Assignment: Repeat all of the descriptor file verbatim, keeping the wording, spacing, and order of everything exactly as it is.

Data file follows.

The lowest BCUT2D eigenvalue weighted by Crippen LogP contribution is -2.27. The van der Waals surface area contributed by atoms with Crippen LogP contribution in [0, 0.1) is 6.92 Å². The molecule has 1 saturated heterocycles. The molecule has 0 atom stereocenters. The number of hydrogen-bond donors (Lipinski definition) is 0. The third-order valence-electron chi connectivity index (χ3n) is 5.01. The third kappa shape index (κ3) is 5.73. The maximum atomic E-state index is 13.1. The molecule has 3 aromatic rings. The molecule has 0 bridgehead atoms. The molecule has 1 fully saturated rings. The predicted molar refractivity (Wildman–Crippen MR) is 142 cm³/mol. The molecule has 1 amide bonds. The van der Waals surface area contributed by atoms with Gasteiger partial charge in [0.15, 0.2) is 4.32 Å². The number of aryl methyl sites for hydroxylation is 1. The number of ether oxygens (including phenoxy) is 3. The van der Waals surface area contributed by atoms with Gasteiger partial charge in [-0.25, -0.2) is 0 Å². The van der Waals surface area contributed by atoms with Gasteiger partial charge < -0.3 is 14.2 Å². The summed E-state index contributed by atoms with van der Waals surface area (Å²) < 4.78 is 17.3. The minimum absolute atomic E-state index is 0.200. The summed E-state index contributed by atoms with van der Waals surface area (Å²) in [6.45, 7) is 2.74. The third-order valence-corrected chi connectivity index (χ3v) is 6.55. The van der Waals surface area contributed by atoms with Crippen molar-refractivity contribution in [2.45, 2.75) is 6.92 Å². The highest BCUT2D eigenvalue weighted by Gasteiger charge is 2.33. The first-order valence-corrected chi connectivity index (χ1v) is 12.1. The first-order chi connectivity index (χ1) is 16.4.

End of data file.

The lowest BCUT2D eigenvalue weighted by Crippen LogP contribution is -2.27. The van der Waals surface area contributed by atoms with Crippen LogP contribution in [0, 0.1) is 6.92 Å². The molecule has 1 saturated heterocycles. The molecule has 0 atom stereocenters. The number of hydrogen-bond donors (Lipinski definition) is 0. The third-order valence-electron chi connectivity index (χ3n) is 5.01. The third kappa shape index (κ3) is 5.73. The maximum atomic E-state index is 13.1. The molecule has 3 aromatic rings. The molecule has 0 bridgehead atoms. The molecule has 1 fully saturated rings. The predicted molar refractivity (Wildman–Crippen MR) is 142 cm³/mol. The molecule has 1 amide bonds. The van der Waals surface area contributed by atoms with Gasteiger partial charge in [0.15, 0.2) is 4.32 Å². The number of aryl methyl sites for hydroxylation is 1. The number of ether oxygens (including phenoxy) is 3. The van der Waals surface area contributed by atoms with Gasteiger partial charge in [-0.25, -0.2) is 0 Å². The van der Waals surface area contributed by atoms with Gasteiger partial charge < -0.3 is 14.2 Å². The summed E-state index contributed by atoms with van der Waals surface area (Å²) < 4.78 is 17.3. The minimum absolute atomic E-state index is 0.200. The summed E-state index contributed by atoms with van der Waals surface area (Å²) in [6.45, 7) is 2.74. The third-order valence-corrected chi connectivity index (χ3v) is 6.55. The van der Waals surface area contributed by atoms with Crippen molar-refractivity contribution in [2.45, 2.75) is 6.92 Å². The highest BCUT2D eigenvalue weighted by Gasteiger charge is 2.33. The first-order valence-corrected chi connectivity index (χ1v) is 12.1. The first-order chi connectivity index (χ1) is 16.4.